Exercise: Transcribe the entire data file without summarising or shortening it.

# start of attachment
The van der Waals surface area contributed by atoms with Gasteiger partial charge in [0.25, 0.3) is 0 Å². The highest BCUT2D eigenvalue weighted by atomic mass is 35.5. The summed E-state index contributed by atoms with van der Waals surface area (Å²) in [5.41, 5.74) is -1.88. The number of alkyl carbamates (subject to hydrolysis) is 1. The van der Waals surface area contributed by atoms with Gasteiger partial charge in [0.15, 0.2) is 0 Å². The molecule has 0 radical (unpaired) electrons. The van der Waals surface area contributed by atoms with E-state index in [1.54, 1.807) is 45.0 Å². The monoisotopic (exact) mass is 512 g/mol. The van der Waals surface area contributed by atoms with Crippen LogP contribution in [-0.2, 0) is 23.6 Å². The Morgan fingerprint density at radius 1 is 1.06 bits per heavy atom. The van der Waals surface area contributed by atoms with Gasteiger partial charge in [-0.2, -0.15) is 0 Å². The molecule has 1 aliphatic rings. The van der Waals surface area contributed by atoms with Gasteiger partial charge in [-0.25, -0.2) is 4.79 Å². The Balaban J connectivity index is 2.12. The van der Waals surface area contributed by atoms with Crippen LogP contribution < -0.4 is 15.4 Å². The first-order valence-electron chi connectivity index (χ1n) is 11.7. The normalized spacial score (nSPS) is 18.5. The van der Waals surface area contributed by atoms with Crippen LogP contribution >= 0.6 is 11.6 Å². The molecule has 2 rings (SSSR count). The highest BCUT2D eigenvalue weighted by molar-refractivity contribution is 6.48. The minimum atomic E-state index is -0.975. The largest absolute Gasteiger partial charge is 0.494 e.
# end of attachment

The van der Waals surface area contributed by atoms with Gasteiger partial charge in [0.25, 0.3) is 0 Å². The highest BCUT2D eigenvalue weighted by atomic mass is 35.5. The summed E-state index contributed by atoms with van der Waals surface area (Å²) in [5.41, 5.74) is -1.88. The number of alkyl carbamates (subject to hydrolysis) is 1. The van der Waals surface area contributed by atoms with Gasteiger partial charge in [0.15, 0.2) is 0 Å². The molecule has 0 radical (unpaired) electrons. The van der Waals surface area contributed by atoms with E-state index in [1.54, 1.807) is 45.0 Å². The monoisotopic (exact) mass is 512 g/mol. The van der Waals surface area contributed by atoms with Crippen LogP contribution in [-0.2, 0) is 23.6 Å². The Morgan fingerprint density at radius 1 is 1.06 bits per heavy atom. The van der Waals surface area contributed by atoms with Gasteiger partial charge in [-0.2, -0.15) is 0 Å². The molecule has 1 aliphatic rings. The van der Waals surface area contributed by atoms with Gasteiger partial charge in [-0.25, -0.2) is 4.79 Å². The Balaban J connectivity index is 2.12. The van der Waals surface area contributed by atoms with Crippen LogP contribution < -0.4 is 15.4 Å². The first-order valence-electron chi connectivity index (χ1n) is 11.7. The normalized spacial score (nSPS) is 18.5. The van der Waals surface area contributed by atoms with Crippen LogP contribution >= 0.6 is 11.6 Å². The molecule has 2 rings (SSSR count). The highest BCUT2D eigenvalue weighted by molar-refractivity contribution is 6.48. The minimum atomic E-state index is -0.975. The largest absolute Gasteiger partial charge is 0.494 e.